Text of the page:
Bateman plays Joel, the owner and operator of a flavor extract manufacturing and packaging company.  Although he’s hardly the cog in the wheel that Livingston’s Peter Gibbons was at Inetech, Joel suffers from a sort of middle age malaise.  He’s ready to sell and get out of the extract business, hoping to retire and be able to spend time filling his life with something to enjoy.  Unfortunately, his home life is stale and his friendships consist solely of a relationship with local bartender Dean (Affleck).  When Kunis’ Cindy, a serious bid on the business and various other pratfalls enter his world, Joel’s life gets turned upside down.

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Review: Daybreakers (2010)

July 12th, 2010 Comments off

Daybreakers is really nothing close to The Matrix or 28 Days Later, even though it too rests on an interesting an unique idea.

Some movies just have not a whole lot going for them when I’m about to watch them.  Daybreakers is one such movie. I watched it earlier in the week while (i) suffering from a crummy stomach virus which both left me miserable and unable to really appreciate popcorn and (ii) reading “The Passage” by Justin Cronin, which is a book that, quite simply, puts most vampire stories to shame. But this isn’t a review of that brilliant book (which ranks as Amazon’s top book of the first half of 2010), that review will follow shortly when I finish it (it’s “War and Peace” long… well, not really, but darn close).

Anyway, Daybreakers is a movie I should have really liked.  It actually does meld a few different themes to create an interesting back story and milieu.  The basic premise is that a viral outbreak of vampirism (not the neutered “Twilight” kind, but the more Stokerish Blade variety) has led to a shift such that vampires have simply slid into and displaced humans in modern society.  Humans have become farmed for their blood and those that run free are hunted, but never killed.  The story somewhat expands on the idea from Blade of vampires as a back room clan with Catholic Church style resources, but no public face.  This has expanded to vampires fully running the show.  It’s actually a pretty interesting departure from the standard tale of viral apocalypse.  Pretty much every interesting fiction about viral apocalypse (be it “The Passage”, “World War Z“, I Am Legend, 28 Days Later, or even Zombieland) involves a mindless destruction of the world as we know it.  In Daybreakers, humans are really just displaced.

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Review: Primer (2004)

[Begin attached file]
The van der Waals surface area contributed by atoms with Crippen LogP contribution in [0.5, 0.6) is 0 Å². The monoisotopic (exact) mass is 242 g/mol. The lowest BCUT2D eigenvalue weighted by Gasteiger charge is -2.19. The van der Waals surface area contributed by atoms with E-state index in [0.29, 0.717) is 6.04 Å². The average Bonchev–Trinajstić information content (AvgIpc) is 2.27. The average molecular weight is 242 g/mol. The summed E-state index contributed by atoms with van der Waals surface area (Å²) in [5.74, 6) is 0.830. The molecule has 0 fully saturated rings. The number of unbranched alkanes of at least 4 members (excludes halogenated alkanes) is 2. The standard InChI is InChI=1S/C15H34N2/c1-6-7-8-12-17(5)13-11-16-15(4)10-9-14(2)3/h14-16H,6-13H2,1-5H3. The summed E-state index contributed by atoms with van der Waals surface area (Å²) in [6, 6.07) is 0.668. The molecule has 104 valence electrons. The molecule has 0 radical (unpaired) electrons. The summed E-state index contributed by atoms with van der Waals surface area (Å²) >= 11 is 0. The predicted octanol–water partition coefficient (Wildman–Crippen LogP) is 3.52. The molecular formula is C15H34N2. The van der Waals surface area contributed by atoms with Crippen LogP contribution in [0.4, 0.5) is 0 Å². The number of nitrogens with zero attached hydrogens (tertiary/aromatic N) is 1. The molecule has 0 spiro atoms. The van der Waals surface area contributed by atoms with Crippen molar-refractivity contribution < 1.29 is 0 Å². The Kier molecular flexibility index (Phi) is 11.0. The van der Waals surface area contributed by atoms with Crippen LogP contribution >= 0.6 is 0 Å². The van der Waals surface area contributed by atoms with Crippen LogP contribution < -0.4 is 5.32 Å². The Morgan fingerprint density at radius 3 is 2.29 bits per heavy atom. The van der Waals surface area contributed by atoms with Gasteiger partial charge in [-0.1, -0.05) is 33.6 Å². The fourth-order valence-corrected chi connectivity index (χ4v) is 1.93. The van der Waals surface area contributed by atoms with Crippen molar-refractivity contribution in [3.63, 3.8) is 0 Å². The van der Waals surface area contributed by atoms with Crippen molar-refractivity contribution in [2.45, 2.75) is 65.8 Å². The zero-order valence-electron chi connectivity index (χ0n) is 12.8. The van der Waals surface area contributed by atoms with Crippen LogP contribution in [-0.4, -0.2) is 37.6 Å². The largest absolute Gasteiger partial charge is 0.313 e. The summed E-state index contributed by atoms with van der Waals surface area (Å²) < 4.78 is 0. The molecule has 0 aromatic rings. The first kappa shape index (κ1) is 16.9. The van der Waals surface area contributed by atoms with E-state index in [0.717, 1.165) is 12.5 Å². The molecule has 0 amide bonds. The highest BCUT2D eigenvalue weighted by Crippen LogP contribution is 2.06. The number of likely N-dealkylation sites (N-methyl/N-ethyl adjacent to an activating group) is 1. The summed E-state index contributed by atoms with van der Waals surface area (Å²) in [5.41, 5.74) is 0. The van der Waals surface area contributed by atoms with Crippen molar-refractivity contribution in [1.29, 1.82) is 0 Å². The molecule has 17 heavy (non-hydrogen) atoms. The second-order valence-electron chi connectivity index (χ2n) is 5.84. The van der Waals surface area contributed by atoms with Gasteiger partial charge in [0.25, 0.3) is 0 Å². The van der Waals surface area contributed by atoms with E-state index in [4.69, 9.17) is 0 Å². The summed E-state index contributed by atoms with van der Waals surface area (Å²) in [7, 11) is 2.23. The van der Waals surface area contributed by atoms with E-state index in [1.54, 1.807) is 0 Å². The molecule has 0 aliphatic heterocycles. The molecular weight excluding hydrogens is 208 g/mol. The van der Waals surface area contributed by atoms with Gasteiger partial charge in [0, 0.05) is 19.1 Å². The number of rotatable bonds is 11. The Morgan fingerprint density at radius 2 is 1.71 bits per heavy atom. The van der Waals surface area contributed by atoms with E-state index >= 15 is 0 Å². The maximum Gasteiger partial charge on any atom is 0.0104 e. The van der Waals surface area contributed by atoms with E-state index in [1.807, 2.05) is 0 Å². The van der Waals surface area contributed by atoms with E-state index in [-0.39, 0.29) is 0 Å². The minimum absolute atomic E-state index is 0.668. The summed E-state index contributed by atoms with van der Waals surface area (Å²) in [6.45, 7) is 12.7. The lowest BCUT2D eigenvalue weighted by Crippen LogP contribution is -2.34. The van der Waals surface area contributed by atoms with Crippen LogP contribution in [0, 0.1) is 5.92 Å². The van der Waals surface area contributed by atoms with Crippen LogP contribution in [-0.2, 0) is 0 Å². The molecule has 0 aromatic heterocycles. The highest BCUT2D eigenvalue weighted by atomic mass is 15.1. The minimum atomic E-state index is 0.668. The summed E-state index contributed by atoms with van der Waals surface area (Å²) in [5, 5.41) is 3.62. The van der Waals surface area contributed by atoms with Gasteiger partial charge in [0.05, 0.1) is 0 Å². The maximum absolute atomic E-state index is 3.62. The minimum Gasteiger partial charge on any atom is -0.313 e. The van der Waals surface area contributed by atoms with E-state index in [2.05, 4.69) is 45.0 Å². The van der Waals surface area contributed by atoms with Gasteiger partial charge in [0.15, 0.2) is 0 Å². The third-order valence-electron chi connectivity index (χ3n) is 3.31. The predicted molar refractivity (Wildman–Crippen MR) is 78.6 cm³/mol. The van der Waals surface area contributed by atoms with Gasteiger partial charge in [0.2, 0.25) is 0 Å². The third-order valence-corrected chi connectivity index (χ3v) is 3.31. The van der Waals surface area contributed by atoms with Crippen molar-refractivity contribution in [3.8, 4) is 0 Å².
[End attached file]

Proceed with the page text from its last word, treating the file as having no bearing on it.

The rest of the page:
April 19th, 2010 Comments off

Primer is a complex and, at times, very confusing film that earns a hearty recommendation from me.

The best way to watch a movie is almost always when you have no idea what to expect.  Going in with little more than a two line plot mini-summary leaves you open to surprise and, occasionally, that surprise is pleasant.

It was so with Primer, a 2004 independent film that was a darling of the Indie Film Circuit.  It won the Grand Jury Prize and Alfred P. Sloan Prize at Sundance, the Best Writer/Director at Nantucket and the Best Feature at the London/Sci Fi.  It was also nominated in all the major categories for which it was eligible at the 2005 Independent Spirit Awards.  For a film made on a budget of about $7,000… well, let’s just say that newcomer writer, director, producer and lead actor Shane Carruth has got some game.

I do feel that going into the movie with very little background was important in my enjoyment, so I’m certainly not going to play too much of a spoiler herein.  I’ll keep this review pretty high level and light on detail.  And with a film that was as dense on the scientific jargon, keeping it high level is sometimes a necessity and not simply a luxury.

Primer is a mix between a sci fi feature and a thinking-man’s thriller.  As a bit of a science nerd, I think the thing I appreciated the most was Carruth’s dedication to maintaining at least a modicum of scientific integrity in his draftsmanship.  The film definitely has a gritty and perhaps even realistic feel.

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The Reality and Realism of Zombie Apocalypse

December 4th, 2009 2 comments
No word on whether the living dead will have the franchise in 2012.

No word on whether the living dead will have the franchise in 2012.

OK, I must admit that I have a completely immature interest in the genre of zombie entertainment.  I love the movies, the video games and even the literature.

Sure, I enjoyed Night of the Living Dead as a kid, but it wasn’t until the modern additions to the genre that I really started to get into it. Danny Boyle’s 28 Days Later, in particular, opened my eyes to how intriguing the zombie (and zombie apocalypse) genre could be.  It wasn’t just the fast zombies, it’s the more evolved understanding of zombies.  Since then we’ve seen even more forays that challenged the genre, such as the recent low-budget UK film shot from the perspective of a zombie.

Well, despite the need to have some suspension of disbelief, there’s been some effort to actually look at the science of zombie apocalypses of late.

This post will examine some of the ways the zombie genre has turned more serious with looks at how new examinations review Historical Perspectives, Human Experience, Scientific Analysis and Finding Parallels to Actual Conditions.